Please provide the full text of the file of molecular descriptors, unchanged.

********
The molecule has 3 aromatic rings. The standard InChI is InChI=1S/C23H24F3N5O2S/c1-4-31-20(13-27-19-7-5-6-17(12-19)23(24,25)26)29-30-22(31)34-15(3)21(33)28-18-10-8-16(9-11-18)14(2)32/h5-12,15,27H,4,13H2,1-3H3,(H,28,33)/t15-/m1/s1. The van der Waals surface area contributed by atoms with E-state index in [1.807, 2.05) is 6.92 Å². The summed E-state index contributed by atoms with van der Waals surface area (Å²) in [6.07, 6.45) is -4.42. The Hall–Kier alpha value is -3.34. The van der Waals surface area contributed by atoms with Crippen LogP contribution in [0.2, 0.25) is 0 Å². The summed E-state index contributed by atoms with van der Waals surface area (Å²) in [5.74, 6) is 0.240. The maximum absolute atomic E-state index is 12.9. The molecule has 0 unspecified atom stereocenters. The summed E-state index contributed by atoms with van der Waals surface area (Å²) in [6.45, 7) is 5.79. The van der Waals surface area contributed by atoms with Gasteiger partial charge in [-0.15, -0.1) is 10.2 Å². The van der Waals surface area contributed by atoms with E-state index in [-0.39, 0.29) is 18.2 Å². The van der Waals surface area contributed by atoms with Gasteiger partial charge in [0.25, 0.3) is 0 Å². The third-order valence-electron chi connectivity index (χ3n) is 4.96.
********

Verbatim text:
The molecule has 3 aromatic rings. The standard InChI is InChI=1S/C23H24F3N5O2S/c1-4-31-20(13-27-19-7-5-6-17(12-19)23(24,25)26)29-30-22(31)34-15(3)21(33)28-18-10-8-16(9-11-18)14(2)32/h5-12,15,27H,4,13H2,1-3H3,(H,28,33)/t15-/m1/s1. The van der Waals surface area contributed by atoms with E-state index in [1.807, 2.05) is 6.92 Å². The summed E-state index contributed by atoms with van der Waals surface area (Å²) in [6.07, 6.45) is -4.42. The Hall–Kier alpha value is -3.34. The van der Waals surface area contributed by atoms with Crippen LogP contribution in [0.2, 0.25) is 0 Å². The summed E-state index contributed by atoms with van der Waals surface area (Å²) in [5.74, 6) is 0.240. The maximum absolute atomic E-state index is 12.9. The molecule has 0 unspecified atom stereocenters. The summed E-state index contributed by atoms with van der Waals surface area (Å²) in [6.45, 7) is 5.79. The van der Waals surface area contributed by atoms with Gasteiger partial charge in [-0.15, -0.1) is 10.2 Å². The van der Waals surface area contributed by atoms with E-state index in [-0.39, 0.29) is 18.2 Å². The van der Waals surface area contributed by atoms with Gasteiger partial charge in [0.25, 0.3) is 0 Å². The third-order valence-electron chi connectivity index (χ3n) is 4.96.